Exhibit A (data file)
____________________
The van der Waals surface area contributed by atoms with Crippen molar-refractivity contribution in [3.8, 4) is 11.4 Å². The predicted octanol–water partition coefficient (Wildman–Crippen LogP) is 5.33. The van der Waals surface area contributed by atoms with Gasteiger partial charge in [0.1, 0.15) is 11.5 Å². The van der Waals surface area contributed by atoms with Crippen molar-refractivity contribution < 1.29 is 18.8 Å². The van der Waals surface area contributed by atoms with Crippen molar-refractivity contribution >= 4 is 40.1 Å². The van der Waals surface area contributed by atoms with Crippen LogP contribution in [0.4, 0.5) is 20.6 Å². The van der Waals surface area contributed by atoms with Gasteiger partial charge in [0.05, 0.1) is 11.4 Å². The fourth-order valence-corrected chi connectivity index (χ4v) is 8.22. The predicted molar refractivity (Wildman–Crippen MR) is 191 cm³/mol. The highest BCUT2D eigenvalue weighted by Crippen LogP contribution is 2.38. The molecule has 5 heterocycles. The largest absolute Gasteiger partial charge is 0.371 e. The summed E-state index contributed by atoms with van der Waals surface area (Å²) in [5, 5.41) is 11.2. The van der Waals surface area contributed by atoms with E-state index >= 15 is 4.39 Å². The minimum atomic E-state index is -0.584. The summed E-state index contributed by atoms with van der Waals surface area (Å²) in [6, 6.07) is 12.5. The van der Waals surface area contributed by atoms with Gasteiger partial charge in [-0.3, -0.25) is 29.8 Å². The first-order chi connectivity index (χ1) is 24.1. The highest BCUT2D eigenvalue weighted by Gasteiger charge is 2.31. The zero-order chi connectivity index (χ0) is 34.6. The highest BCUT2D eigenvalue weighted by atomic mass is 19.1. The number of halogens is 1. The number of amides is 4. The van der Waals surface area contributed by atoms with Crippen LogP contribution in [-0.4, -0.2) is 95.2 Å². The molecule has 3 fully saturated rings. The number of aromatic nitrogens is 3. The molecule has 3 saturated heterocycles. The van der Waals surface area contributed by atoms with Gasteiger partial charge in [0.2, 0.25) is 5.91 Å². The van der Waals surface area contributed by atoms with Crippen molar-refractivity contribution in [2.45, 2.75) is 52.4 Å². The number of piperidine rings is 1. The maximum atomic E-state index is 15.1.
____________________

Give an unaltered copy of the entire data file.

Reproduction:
The van der Waals surface area contributed by atoms with Crippen molar-refractivity contribution in [3.8, 4) is 11.4 Å². The predicted octanol–water partition coefficient (Wildman–Crippen LogP) is 5.33. The van der Waals surface area contributed by atoms with Gasteiger partial charge in [0.1, 0.15) is 11.5 Å². The van der Waals surface area contributed by atoms with Crippen molar-refractivity contribution < 1.29 is 18.8 Å². The van der Waals surface area contributed by atoms with Crippen molar-refractivity contribution >= 4 is 40.1 Å². The van der Waals surface area contributed by atoms with Crippen LogP contribution in [0.4, 0.5) is 20.6 Å². The van der Waals surface area contributed by atoms with Gasteiger partial charge in [0.05, 0.1) is 11.4 Å². The fourth-order valence-corrected chi connectivity index (χ4v) is 8.22. The predicted molar refractivity (Wildman–Crippen MR) is 191 cm³/mol. The highest BCUT2D eigenvalue weighted by Crippen LogP contribution is 2.38. The molecule has 5 heterocycles. The largest absolute Gasteiger partial charge is 0.371 e. The summed E-state index contributed by atoms with van der Waals surface area (Å²) in [5, 5.41) is 11.2. The van der Waals surface area contributed by atoms with E-state index >= 15 is 4.39 Å². The minimum atomic E-state index is -0.584. The summed E-state index contributed by atoms with van der Waals surface area (Å²) in [6, 6.07) is 12.5. The van der Waals surface area contributed by atoms with Gasteiger partial charge in [-0.3, -0.25) is 29.8 Å². The first-order chi connectivity index (χ1) is 24.1. The highest BCUT2D eigenvalue weighted by Gasteiger charge is 2.31. The zero-order chi connectivity index (χ0) is 34.6. The highest BCUT2D eigenvalue weighted by atomic mass is 19.1. The number of halogens is 1. The number of amides is 4. The van der Waals surface area contributed by atoms with Crippen LogP contribution in [-0.4, -0.2) is 95.2 Å². The molecule has 3 fully saturated rings. The number of aromatic nitrogens is 3. The molecule has 3 saturated heterocycles. The van der Waals surface area contributed by atoms with Gasteiger partial charge in [0.2, 0.25) is 5.91 Å². The van der Waals surface area contributed by atoms with Crippen molar-refractivity contribution in [2.45, 2.75) is 52.4 Å². The number of piperidine rings is 1. The maximum atomic E-state index is 15.1.